Skip to main content

Mariana Baertl










As painters, we have minimal experience or knowledge of three dimensional work, particularly fibers. We saw fiber artist Mariana Baertl on social media and couldn't stop talking about the amazing color schemes and textures in her work! She utilizes her background in fashion and oceanic inspiration to create her work.

Mariana Baertl is the creator and artist behind Living Fibers. Baertl was born and raised in Lima, Peru's capital, surrounded by the countries' traditional handmade trades, especially textile work. She studied Fashion Design in Peru and later moved to Buenos Aires, Argentina to focus on Coolhunting, the study of "trends" and how it relates specifically to the fashion industry. Baertl then moved to Barcelona, Spain to begin her work in Haute Couture and pattern making. Her Haute Couture education taught her the level of patience and precision needed in creating handmade designs. Thereafter she earned a post graduate degree in Fashion Buisness management from Pompeu Fabra University, in Barcelona. Following graduation, she moved back to Lima, Peru to work as a fashion designer for a large retailer in Lima. While working with this company, she started experimenting with textures and textiles. Baertl soon found herself in love with the art and began making fiber art pieces whenever she could find the time. After several years as a fashion designer, she decided to make a change and immerse herself into the fiber world.

Her love of fibers is apparent; we asked Baertl to provide some insight into her work and process:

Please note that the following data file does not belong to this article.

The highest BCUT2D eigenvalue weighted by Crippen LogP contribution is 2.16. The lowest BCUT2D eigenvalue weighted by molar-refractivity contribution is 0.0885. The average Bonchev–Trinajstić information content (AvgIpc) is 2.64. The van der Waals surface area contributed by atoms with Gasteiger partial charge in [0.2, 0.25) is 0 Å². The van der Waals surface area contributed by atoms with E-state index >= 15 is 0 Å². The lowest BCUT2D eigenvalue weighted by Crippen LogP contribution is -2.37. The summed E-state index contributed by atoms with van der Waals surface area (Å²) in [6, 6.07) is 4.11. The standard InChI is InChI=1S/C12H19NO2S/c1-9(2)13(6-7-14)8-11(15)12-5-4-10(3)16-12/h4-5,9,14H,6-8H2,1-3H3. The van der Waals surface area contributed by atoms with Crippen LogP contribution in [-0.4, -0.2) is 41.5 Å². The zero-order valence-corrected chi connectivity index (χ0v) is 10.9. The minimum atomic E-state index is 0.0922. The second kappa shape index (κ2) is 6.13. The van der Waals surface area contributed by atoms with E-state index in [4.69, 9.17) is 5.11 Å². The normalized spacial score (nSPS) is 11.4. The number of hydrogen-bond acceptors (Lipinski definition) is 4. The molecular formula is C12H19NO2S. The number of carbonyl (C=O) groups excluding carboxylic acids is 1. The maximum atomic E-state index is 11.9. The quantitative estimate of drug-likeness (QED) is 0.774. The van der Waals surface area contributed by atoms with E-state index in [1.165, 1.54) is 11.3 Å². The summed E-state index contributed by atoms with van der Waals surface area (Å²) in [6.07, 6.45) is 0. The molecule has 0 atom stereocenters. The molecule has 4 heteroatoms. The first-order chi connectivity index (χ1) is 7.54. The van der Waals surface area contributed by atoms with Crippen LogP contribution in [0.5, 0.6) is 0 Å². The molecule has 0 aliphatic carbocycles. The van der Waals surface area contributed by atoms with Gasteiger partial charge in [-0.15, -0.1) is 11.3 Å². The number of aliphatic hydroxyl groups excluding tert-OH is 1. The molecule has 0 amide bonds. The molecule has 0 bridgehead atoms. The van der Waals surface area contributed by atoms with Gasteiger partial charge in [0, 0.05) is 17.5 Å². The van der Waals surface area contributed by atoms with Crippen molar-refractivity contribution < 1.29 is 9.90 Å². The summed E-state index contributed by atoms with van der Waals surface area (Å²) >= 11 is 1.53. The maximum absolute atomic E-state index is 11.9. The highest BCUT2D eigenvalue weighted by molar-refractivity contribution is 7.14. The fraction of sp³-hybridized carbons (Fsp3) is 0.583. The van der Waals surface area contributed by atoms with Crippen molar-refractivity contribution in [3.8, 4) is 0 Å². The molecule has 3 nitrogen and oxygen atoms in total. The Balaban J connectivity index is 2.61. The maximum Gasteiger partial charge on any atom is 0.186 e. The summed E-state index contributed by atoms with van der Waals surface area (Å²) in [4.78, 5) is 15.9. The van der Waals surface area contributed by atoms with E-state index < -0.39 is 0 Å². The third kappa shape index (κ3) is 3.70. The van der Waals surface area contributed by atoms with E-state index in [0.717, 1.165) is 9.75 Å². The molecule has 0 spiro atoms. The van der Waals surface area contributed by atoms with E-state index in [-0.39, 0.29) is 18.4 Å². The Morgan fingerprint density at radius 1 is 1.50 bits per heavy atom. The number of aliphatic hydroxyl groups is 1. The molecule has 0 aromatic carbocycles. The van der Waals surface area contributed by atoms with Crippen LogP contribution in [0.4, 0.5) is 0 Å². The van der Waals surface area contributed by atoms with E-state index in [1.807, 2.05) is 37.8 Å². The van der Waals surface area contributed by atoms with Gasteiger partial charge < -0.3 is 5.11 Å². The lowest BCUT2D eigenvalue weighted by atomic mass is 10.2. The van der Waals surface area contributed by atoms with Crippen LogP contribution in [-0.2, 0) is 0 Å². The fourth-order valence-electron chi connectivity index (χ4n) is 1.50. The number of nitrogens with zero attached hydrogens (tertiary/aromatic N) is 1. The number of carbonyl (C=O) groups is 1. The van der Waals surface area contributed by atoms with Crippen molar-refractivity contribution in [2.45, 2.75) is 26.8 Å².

I get my inspiration from all things natural and organic, often influenced by what I call "natural clusters", which are various organic elements tightly arranged. An example of these natural clusters would be feathers, fossils of vegetation from a forest/dense tropical jungle. The ocean is also a major source of inspiration; from shapes waves create to the marine life like coral reefs, I find the ocean full of details.

You can find more of her inspiring work online at www.livingfibers.com and on Instagram @livingfibers

Comments

Popular posts from this blog

Jo Illustrates!

Nancy Gruskin

Modern still life and figural paintings capturing the beauty in daily experiences, Nancy Gruskin's work creates a narrative with beautiful brushwork and use of color. We love the gestural quality and implied forms  of her work, adding a fresh perspective to classic still lives. 

Nancy Gruskin is a figurative and still life painter from Concord, Massachusetts.She received a B.A. in Art History and Studio Art from Connecticut College and an M.A. and a Ph.D. in Art History from Boston University.After teaching architectural history for several years, she now devotes herself to painting full-time.Her paintings emerge from everyday experiences and familiar views and are based on direct observation, photographs, invention and memory.Gruskin has shown her work across the United States and has an upcoming exhibition in Australia.She teaches painting at the Concord Center for the Visual Arts.
More of her work can be viewed at www.nancygruskin.com and on Instagram @nancygruskin.

Joanna Paola Honeyman

Vibrant hues in beautifully rendered still lives and figural work capturing often overlooked moments in daily life. The work of Joanna Paola Honeyman creates a narrative inviting the viewer to step back for a moment and observe joy and inspiration in every situation. Her paintings makes us want to pull up a chair at one of her dinners or tea/coffee breaks and take it easy for a moment. We hope you enjoy her work as much as we do!
Joanna Paola Honeyman is an artist living in Los Angeles. She has worked professionally as a graphic designer and has experimented with various art forms including calligraphy, jewelry making, photography, printmaking and costume design before finding her passion in oil painting.

Her work focuses on everyday themes, aiming to uplift the observer by taking a lighthearted approach to her subject matter. She explains:

Our daily lives are overwhelmed by many things competing for our attention. We are moving so fast that we often forget to acknowledge the wonderful t…